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The Democratic Strategist

Political Strategy for a Permanent Democratic Majority

New Yorkers Kick Ass in Dixie

No major surprises emerged from Super Tuesday vote tallies. It’s clear, however, that regional identity is no longer all that much of a factor in presidential politics, and southern voters, left and right, don’t much care where you come from, as long as you reflect a semblance of their values. That may have some implications when it comes time to pick running mates.
As The Atlantic’s David A. Graham explains, Clinton “scored wins across the South, including in Georgia, Virginia, Alabama, Tennessee, and Texas. She is projected to take roughly double Sanders’s delegate total.” Trump’s NY persona romped in AL, VA, GA, TN, and AR, and of course they both owned SC going in to Super Tuesday.
But it wasn’t just about the south. Clinton won MA and Trump took VT and MA. Rubio managed a win in MN, but has no bragging rights elsewhere. Sanders, however, won in VT, OK, CO and MN, enough to keep rolling.
Of Marco Rubio’s dismal performance, Jonathan Chait says “He is closer to becoming a joke than the front-runner.” Cruz, however, got a little encouragement from winning his home state and Oklahoma.
In MA, Clinton won a close contest. As The Times wrap-up explained,

Massachusetts was perceived as a must-win for Mr. Sanders: If he could not win a progressive Northeast state that had half a million college students and bordered his home state of Vermont, his viability elsewhere would be seriously questioned. And so he poured in resources here, visited twice in the last week and matched the Clinton ground game.
But Mrs. Clinton had a lot going for her in Massachusetts, which has 116 delegates. She won the state in 2008 against Barack Obama by 16 percentage points. She had widespread institutional backing from Democratic officials, including the mayor of Boston, Martin J. Walsh. She raised more than $4 million from residents, almost three times as much as Mr. Sanders. And she significantly increased her television spending in the last week, though he still outspent her by more than two to one.
Mr. Sanders did win over voters under 30 by nearly two to one, according to exit polls by Edison Research. But Mrs. Clinton did better among older voters, and led by double digits among those 30 to 44. Among voters with family incomes below $100,000, Mr. Sanders topped Mrs. Clinton by about 10 percentage points; among those with family incomes above that threshold, Mrs. Clinton won by about 20 points.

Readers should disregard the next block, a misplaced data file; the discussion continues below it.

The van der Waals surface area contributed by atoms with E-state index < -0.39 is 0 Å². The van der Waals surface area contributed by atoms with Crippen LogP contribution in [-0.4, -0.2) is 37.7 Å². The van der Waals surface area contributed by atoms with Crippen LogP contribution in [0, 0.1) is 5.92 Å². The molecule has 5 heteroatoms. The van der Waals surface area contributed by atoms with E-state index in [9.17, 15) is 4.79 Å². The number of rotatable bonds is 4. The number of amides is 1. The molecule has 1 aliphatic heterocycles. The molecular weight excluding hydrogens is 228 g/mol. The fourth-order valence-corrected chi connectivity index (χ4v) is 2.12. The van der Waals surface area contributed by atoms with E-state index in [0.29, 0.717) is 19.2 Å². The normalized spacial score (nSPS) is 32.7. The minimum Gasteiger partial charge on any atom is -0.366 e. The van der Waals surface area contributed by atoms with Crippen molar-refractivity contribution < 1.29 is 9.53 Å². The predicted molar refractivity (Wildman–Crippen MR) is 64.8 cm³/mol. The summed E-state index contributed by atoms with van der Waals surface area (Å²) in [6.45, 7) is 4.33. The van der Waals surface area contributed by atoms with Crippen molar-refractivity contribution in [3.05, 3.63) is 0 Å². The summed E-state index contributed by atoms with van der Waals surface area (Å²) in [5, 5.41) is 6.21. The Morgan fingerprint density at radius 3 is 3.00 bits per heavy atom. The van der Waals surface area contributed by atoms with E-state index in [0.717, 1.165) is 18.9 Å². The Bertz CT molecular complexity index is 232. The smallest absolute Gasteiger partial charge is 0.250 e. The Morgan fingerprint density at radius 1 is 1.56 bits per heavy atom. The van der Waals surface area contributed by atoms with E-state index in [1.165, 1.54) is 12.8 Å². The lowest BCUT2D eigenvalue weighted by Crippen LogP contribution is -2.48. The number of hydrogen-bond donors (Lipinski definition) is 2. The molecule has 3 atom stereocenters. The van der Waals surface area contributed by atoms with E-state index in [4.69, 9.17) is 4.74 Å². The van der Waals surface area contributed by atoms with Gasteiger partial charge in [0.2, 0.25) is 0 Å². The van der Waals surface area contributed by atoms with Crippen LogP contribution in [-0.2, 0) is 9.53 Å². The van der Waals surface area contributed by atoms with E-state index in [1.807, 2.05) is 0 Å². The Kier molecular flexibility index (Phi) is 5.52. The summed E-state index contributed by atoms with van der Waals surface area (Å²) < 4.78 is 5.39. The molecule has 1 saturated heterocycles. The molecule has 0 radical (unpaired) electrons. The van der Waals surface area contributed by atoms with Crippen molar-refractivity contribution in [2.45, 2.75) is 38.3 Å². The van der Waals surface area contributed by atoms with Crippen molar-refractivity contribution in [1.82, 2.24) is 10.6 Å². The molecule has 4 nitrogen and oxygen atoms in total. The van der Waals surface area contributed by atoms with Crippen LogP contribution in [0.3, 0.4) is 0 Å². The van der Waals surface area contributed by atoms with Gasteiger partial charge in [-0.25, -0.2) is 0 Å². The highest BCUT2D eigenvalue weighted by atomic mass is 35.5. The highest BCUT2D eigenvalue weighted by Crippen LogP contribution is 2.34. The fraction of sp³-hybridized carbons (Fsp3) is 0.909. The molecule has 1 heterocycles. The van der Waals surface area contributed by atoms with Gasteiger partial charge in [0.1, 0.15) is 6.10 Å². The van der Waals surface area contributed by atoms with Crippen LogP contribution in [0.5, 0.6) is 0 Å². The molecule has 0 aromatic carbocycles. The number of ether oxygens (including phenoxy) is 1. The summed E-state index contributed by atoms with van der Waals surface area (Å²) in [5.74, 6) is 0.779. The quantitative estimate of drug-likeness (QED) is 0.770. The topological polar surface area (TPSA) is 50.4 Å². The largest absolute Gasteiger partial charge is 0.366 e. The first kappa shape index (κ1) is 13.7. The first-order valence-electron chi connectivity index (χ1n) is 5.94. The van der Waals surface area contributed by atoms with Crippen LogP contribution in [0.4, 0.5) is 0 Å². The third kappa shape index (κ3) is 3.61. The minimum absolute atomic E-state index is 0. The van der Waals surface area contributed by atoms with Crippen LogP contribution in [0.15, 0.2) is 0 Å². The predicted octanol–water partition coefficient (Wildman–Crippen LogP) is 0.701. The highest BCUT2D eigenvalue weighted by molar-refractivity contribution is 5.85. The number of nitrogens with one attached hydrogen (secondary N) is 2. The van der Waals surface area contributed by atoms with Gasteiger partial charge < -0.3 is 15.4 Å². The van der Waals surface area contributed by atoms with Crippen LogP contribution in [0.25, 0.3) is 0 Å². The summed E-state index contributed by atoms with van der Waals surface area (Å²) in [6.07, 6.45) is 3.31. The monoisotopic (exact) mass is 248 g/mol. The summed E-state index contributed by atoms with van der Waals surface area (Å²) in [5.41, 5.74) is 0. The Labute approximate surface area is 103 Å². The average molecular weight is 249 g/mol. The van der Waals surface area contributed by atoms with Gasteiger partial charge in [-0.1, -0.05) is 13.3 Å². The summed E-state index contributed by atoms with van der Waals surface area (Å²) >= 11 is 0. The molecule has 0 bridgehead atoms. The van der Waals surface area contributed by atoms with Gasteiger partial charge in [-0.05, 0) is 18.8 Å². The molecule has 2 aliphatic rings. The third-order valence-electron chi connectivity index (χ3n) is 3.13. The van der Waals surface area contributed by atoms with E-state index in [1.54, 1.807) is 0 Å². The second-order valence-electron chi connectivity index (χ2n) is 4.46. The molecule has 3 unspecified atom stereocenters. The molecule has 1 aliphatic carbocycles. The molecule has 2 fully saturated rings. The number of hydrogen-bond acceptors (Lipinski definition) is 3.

Meanwhile, Ed Kilgore highlights an interesting development at in his New York magazine post, “When Everybody Was Distracted, Marco Rubio May Have Just Blown Up the Republican Party.”
In TX, notes the Times, “About three in 10 voters were Hispanic, according to exit polls by Edison Research, and about two-thirds of them supported Mrs. Clinton. Hispanics accounted for about one in three registered Democrats in Texas in 2012, and they participated in the 2014 midterm elections at a higher rate than blacks, according to exit polls….Eight in 10 black voters supported her, according to the exit polls taken Tuesday.”
Looking forward, Ed Kilgore notes, “Sanders has some promising turf not far ahead, from caucuses in heavily white states like Kansas, Nebraska, Washington, Idaho, and Alaska, to Rust Belt states where he hopes to make hay over Clinton and Obama administration trade policies. But the reality is that his coalition of white liberals and young voters just isn’t looking like a real threat to Clinton’s nomination anymore.”
NYT’s Gregor Aisch and Josh Katz observe that “If Donald J. Trump keeps winning by the same margins and everyone stays in the race, he could lock up the nomination in May.”
As for the best headlines summing up the morning after, I would give it to the Washington Post for “A nightmarish Super Tuesday for GOP establishment” and “Republicans learn to grieve as Trump nears completion of hostile takeover.” Ouch.

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